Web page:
Bibiana Tomasic’s slender and focused Revolutions per Minute is an 8 poem chapbook from David Zieroth’s classic The Alfred Gustav Press. Each stapled book has a minimalist design on the cover and the poems are followed by a brief Afterword describing the poetic origins of the text. In Tomasic’s case, these pieces are rendered poignant by her husband (and co-rider’s) sudden death in the same year (2017). Having been reading motorcyle memoirs for some months, and especially having been moved by Neil Peart’s account in Ghost Rider of his extensive bike sojourn in the wake of extreme grief, I was interested in these pieces, all narratives of motion, steeped in geography, quantum physics, the connection to the beloved’s body. My three favorite lyrics were “Two Wheel Tapestry” with its skinny, jagged text that ends “I am changed/by each blade/every strain,” the speed seductions of “Motorcycle Myth” and the erotic physiology of “Wind Woman” who aligns “crest of ilium/with the patella” as “Near Hope she smells/the drops of Isolillock Peak/a katabatic wind.” The ache to palliate missing is palpable in the poet’s hunger for a diction to also give her incessant movements towards, and away.
Frequent, small loads of laundry by Rhonda Ganz (Mother Tongue Publishing, 2017) is a debut collection of surrealesque domesticities grounded in imagined or mythic narratives of often absurd proportions. I loved the cover design with its shiny white stock littered with sketches of clothing and, in the centre, a bird, its breast the same hue as the title script. I enjoyed the poems that held an expansive and quirky lens to the everyday. “In the backcountry, risk of avalanche remains high”, for instance, with its vision of a singular woman exfoliating away the old year, the new one promising “unblemished” days, shortbread awaiting her consumption and, then the weird twist, “the cat’s in the corner,/taking wagers.” Ganz particularly shines when she ramps up her rhythmic intensities with anaphora, as in “The psychopath regurgitates Lao Tzu” (If you have no shame, you can sleep in any bed/If you have no plan, do what comes next) or in “This point of roughness” where she repeats “Solstice” in an invocation and series of requests that turn into a dark spell worthy of Wuthering Heights with the “bosky lover” at the window and the speaker murmuring “Let him in. O let him in.” When Ganz is attentive to form, the poems also elevate beyond their mere content. “Some Days I Regret” leaps from boats to gout to planes to Portuguese and then concludes with “Monster Christ”, the piece tightening through its lunges by the use of internal resonances and a triplet structure.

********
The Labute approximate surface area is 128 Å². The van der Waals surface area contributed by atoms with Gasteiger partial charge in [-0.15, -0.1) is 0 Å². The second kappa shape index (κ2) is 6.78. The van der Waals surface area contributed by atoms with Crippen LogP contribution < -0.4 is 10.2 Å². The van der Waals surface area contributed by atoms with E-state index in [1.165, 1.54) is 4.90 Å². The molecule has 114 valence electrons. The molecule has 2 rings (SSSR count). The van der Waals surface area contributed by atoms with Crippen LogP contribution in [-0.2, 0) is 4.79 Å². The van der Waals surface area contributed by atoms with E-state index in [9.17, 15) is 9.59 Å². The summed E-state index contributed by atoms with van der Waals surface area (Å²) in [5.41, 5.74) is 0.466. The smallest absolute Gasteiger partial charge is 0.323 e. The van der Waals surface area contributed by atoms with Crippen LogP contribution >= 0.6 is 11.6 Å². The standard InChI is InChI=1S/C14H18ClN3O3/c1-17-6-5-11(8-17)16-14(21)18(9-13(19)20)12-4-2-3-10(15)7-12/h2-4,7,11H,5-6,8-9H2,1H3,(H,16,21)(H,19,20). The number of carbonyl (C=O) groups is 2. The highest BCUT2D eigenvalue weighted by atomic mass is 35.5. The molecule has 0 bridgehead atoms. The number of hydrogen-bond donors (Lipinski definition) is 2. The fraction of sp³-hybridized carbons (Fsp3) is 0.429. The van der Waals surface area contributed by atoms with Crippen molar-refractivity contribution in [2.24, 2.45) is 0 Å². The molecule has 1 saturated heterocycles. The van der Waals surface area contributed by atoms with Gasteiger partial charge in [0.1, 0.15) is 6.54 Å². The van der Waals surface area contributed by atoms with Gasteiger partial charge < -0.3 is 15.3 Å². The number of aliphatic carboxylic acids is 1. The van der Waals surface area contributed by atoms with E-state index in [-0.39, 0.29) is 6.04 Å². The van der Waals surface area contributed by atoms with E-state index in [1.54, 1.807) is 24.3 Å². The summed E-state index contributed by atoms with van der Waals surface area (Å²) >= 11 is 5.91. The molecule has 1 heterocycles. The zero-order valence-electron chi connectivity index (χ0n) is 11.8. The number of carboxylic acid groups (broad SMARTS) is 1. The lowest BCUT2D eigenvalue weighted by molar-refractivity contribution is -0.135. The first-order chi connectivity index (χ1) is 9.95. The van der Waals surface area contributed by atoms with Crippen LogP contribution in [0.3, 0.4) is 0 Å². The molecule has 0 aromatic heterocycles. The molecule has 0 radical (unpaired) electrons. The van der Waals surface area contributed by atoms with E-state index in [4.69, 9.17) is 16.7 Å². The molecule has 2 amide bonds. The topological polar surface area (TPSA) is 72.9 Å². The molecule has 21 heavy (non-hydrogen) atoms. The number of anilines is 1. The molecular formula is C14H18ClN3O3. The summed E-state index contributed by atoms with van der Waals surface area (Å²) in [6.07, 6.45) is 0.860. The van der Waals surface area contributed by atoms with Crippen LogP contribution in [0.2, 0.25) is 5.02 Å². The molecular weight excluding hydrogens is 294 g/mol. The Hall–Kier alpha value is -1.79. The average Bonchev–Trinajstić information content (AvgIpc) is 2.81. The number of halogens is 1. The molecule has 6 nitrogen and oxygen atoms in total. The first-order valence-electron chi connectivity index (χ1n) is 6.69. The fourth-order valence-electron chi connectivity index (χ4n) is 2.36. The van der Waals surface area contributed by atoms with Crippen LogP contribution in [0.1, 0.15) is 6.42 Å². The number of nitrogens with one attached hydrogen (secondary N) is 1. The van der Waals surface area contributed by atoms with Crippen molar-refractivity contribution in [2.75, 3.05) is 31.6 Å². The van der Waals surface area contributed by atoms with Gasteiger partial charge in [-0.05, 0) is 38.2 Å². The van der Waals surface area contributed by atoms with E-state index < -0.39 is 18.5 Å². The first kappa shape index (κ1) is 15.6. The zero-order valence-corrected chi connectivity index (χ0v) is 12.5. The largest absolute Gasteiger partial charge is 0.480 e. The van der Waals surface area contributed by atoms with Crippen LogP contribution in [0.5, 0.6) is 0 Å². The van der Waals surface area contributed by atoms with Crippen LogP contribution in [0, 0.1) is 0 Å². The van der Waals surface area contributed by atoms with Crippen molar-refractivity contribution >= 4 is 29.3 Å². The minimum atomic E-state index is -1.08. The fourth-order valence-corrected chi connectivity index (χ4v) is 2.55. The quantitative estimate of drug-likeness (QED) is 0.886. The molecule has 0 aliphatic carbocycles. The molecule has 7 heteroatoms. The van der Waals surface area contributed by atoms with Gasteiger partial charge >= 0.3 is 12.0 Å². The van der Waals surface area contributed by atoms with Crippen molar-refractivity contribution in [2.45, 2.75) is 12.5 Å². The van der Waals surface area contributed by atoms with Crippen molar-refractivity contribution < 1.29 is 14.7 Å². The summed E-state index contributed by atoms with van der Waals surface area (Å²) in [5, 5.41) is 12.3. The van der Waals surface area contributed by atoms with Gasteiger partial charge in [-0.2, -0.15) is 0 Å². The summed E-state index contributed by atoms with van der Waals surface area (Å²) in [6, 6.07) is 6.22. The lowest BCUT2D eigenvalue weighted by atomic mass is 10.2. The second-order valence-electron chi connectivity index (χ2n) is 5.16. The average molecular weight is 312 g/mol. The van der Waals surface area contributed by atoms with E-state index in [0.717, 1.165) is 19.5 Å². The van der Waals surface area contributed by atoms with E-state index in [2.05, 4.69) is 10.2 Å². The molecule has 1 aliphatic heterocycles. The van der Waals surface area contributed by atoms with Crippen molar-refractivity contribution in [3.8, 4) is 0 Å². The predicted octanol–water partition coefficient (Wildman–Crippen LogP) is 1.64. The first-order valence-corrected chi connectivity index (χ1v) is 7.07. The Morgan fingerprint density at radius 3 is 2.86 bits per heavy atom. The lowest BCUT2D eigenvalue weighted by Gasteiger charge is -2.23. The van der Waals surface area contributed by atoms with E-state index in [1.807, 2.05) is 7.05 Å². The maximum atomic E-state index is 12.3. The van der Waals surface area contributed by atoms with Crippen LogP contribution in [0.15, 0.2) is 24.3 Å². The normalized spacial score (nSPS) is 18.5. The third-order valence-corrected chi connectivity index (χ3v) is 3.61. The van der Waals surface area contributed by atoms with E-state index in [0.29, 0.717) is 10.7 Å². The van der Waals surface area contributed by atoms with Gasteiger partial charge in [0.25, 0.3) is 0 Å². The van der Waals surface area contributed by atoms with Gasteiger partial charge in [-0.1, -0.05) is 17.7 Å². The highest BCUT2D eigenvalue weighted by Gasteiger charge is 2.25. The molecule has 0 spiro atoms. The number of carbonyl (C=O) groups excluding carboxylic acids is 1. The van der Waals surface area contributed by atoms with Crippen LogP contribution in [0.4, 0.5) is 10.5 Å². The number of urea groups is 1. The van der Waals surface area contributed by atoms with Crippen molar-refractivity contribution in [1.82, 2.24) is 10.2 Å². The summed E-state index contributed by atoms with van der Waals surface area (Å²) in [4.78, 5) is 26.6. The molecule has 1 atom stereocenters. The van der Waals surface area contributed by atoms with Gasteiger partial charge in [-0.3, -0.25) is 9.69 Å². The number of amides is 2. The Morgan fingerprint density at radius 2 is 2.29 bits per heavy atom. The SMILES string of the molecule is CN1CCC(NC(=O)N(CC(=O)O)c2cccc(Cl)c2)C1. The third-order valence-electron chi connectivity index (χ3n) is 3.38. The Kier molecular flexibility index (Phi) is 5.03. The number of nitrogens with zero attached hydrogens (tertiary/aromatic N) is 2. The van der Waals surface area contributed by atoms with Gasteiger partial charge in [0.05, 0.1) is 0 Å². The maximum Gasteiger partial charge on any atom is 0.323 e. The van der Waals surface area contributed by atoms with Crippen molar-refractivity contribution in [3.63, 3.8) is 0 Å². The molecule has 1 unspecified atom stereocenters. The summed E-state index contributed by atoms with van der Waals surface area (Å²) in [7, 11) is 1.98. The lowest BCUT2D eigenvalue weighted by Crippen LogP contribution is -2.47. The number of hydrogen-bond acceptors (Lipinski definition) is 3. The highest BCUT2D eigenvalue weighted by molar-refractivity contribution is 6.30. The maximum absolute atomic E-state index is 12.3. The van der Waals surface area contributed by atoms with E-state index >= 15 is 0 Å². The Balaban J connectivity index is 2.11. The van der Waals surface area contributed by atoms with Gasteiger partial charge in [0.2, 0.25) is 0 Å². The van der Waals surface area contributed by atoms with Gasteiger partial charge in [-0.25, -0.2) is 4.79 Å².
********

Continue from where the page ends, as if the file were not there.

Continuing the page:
The book is divided into seven days of the week, each preceded by a quote from a popular song, beginning with Jane Siberry and concluding with Hawksley Workman. With echoes of Stuart Ross, Mary Ruefle, and Karen Solie, Ganz often iterates in unyielding tones, sharply delineating a situation, leaving little room for feeling, before moving on. Her poem about poets keeping score regarding the symbologies in their “dead mother” poems underscores the harsh ridiculousness of the literary scene, while a piece such as “Why I don’t have children” combos epidemics with such superficial (or are they?) reasons like “I have spent the last hour searching for my keys,” both types of pieces proferring a scathing detachment in tone and intent. There aren’t a wealth of lines that stand out, aurally speaking, in this book (one that jumped towards me was “under the cedar shingles/ice crystals grew, tiny as amoeba, insidious/as a crowbar”); the strength is in the imaginings, little bitter, delicious stories of the everyday impossible, wet loads of strange garments we cannot help but cloathe ourselves in.